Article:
Turbulence

We can obtain some additional interesting effects by taking the absolute value of the noise function. This technique introduces a discontinuity of the derivative because the function folds on itself when it reaches 0. When this folding is done to noise functions at several frequencies and the results are summed, the result is cusps or creases in the texture at various scales. Perlin started referring to this type of noise as turbulence because it is reminiscent of turbulent flow. It shows up in a variety of places in nature, so this type of noise can be used to simulate various things like flames or lava. The two-dimensional appearance of this type of noise is shown in Figure 8.28.

Image

Figure 8.28. Absolute value noise or “turbulence”

Sun Surface Shader

We can achieve an effect that looks like a pit of hot molten lava or the surface of the sun by using the same vertex shader as the cloud shader and a slightly different fragment shader. The main difference is that we scale each noise value and shift it over so that it is centered at 0; then we take its absolute value. After summing the values, we scale the result again to occupy nearly the full range of [0, 1]. We clamp this value and use it to mix between yellow and red to get the result shown in Figure 8.27 (see Example 8.18). This technique can be extended to change the results over time, using another dimension of noise for time, resulting in animation of the effect.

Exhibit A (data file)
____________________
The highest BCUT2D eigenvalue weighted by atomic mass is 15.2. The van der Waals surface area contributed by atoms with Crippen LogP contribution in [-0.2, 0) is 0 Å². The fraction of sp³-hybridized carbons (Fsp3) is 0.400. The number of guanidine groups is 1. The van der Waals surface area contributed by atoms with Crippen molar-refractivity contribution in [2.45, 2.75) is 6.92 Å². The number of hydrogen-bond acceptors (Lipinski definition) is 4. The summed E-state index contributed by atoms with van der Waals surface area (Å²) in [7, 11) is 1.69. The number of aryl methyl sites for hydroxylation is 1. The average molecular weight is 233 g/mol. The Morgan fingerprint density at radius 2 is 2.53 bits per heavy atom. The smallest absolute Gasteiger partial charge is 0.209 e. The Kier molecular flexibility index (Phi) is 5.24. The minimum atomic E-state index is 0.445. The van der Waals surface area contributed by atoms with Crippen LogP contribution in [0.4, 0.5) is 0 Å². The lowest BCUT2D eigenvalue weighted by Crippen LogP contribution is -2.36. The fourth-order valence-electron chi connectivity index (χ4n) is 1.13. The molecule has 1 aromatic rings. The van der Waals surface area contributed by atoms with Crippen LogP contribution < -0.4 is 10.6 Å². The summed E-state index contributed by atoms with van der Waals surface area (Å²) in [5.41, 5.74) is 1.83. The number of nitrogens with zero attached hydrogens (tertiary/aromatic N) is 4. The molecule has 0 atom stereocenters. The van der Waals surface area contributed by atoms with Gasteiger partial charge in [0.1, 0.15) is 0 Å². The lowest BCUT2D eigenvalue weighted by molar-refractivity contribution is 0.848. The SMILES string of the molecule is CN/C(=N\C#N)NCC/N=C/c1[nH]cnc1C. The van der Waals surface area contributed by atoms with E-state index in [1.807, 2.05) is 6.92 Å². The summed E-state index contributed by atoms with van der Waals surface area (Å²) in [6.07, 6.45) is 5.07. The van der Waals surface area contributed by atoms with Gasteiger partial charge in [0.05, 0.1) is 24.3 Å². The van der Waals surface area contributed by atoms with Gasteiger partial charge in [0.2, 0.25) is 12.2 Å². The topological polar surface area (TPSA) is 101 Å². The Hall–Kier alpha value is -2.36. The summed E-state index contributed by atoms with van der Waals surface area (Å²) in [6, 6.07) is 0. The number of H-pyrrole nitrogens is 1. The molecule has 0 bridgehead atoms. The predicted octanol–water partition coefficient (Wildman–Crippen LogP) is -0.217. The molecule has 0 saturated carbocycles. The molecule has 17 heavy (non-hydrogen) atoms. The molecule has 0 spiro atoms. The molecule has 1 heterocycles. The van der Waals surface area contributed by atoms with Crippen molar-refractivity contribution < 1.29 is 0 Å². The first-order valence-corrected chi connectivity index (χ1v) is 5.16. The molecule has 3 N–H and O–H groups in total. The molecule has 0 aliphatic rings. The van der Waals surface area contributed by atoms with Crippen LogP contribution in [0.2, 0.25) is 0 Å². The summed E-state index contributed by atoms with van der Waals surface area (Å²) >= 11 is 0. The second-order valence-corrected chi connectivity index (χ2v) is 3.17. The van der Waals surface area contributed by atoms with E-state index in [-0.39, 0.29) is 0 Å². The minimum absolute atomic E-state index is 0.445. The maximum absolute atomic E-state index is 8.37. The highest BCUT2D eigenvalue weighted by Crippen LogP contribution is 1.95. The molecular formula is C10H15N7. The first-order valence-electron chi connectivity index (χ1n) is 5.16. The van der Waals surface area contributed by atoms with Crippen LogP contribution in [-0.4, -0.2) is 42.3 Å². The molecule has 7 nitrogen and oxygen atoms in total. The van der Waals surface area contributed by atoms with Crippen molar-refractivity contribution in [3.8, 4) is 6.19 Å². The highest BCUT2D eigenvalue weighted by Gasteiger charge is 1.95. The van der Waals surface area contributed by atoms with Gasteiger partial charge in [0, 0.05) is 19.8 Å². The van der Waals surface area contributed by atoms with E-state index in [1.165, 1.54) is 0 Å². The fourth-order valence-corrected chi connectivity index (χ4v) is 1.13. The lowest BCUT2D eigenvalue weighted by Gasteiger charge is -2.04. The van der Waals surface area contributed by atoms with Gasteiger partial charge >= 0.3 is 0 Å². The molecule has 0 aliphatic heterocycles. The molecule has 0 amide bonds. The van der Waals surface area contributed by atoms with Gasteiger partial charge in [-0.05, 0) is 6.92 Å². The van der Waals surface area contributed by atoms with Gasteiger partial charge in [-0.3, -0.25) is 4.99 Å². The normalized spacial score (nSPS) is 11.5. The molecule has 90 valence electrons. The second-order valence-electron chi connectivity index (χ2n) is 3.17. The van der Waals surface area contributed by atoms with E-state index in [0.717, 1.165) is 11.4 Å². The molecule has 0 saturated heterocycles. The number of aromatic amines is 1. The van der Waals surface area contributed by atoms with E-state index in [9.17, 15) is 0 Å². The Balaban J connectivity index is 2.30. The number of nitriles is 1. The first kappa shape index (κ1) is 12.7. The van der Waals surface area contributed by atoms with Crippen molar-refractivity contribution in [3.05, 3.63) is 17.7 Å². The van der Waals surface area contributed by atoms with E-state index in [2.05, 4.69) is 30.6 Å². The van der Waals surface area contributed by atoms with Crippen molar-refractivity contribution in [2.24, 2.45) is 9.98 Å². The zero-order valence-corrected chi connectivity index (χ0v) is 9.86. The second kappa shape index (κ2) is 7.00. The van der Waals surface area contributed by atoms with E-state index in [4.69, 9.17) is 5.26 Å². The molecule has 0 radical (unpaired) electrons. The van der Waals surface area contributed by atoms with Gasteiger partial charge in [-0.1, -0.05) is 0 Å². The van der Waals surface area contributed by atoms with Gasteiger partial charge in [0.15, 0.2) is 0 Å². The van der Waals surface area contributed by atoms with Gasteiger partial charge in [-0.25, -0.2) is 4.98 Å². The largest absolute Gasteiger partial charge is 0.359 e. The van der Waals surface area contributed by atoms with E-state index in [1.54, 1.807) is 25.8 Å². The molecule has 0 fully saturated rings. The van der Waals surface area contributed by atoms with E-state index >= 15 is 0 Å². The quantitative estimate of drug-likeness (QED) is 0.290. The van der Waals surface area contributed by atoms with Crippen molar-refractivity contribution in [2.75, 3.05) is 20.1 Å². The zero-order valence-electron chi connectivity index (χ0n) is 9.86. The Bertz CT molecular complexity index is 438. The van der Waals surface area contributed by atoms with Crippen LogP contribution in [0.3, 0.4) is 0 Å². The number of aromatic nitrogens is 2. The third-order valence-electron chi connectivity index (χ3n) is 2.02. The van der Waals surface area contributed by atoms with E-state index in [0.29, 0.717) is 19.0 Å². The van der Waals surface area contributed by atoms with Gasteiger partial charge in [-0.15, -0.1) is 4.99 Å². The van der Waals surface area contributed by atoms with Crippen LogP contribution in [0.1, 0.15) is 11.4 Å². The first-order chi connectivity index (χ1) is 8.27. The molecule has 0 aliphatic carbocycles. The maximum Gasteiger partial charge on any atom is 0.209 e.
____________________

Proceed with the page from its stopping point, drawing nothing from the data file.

Example 8.18. Sun Surface Fragment Shader

#version 330 core

in float LightIntensity;
in vec3 MCposition;

uniform sampler3D Noise;
uniform vec3  Color1;       // (0.8, 0.7, 0.0)
uniform vec3  Color2;       // (0.6, 0.1, 0.0)
uniform float NoiseScale;   // 1.2

out vec4 FragColor;

void main()
{
    vec4 noisevec = texture(Noise, MCposition * NoiseScale);

    float intensity = abs(noisevec[0] - 0.25) +
                      abs(noisevec[1] - 0.125) +
                      abs(noisevec[2] - 0.0625) +
                      abs(noisevec[3] - 0.03125);


    intensity = clamp(intensity * 6.0, 0.0, 1.0);
    vec3 color = mix(Color1, Color2, intensity) * LightIntensity;
    FragColor = vec4(color, 1.0);
}

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